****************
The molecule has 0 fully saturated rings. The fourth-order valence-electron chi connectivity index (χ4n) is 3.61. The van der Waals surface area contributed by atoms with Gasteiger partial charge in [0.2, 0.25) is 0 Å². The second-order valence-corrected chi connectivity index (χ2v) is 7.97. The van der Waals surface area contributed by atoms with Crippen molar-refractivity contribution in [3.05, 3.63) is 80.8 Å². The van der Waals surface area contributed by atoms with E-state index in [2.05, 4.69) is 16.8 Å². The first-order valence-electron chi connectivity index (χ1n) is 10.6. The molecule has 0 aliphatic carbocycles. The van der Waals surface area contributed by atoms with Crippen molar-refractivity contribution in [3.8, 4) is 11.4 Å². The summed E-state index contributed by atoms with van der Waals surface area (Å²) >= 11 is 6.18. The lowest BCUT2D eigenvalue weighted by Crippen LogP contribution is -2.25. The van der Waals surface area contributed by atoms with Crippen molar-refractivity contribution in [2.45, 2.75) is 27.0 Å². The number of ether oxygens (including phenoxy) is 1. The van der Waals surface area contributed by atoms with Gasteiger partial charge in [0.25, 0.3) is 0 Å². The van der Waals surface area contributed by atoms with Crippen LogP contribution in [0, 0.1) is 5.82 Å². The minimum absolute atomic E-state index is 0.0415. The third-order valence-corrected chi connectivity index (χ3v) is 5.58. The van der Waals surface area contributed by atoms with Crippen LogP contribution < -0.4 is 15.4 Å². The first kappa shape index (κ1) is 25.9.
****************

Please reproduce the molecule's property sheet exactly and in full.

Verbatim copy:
The molecule has 0 fully saturated rings. The fourth-order valence-electron chi connectivity index (χ4n) is 3.61. The van der Waals surface area contributed by atoms with Gasteiger partial charge in [0.2, 0.25) is 0 Å². The second-order valence-corrected chi connectivity index (χ2v) is 7.97. The van der Waals surface area contributed by atoms with Crippen molar-refractivity contribution in [3.05, 3.63) is 80.8 Å². The van der Waals surface area contributed by atoms with E-state index in [2.05, 4.69) is 16.8 Å². The first-order valence-electron chi connectivity index (χ1n) is 10.6. The molecule has 0 aliphatic carbocycles. The van der Waals surface area contributed by atoms with Crippen molar-refractivity contribution in [3.8, 4) is 11.4 Å². The summed E-state index contributed by atoms with van der Waals surface area (Å²) >= 11 is 6.18. The lowest BCUT2D eigenvalue weighted by Crippen LogP contribution is -2.25. The van der Waals surface area contributed by atoms with Crippen molar-refractivity contribution in [2.45, 2.75) is 27.0 Å². The number of ether oxygens (including phenoxy) is 1. The van der Waals surface area contributed by atoms with Gasteiger partial charge in [0.25, 0.3) is 0 Å². The van der Waals surface area contributed by atoms with Crippen LogP contribution in [0, 0.1) is 5.82 Å². The minimum absolute atomic E-state index is 0.0415. The third-order valence-corrected chi connectivity index (χ3v) is 5.58. The van der Waals surface area contributed by atoms with Crippen LogP contribution < -0.4 is 15.4 Å². The first kappa shape index (κ1) is 25.9.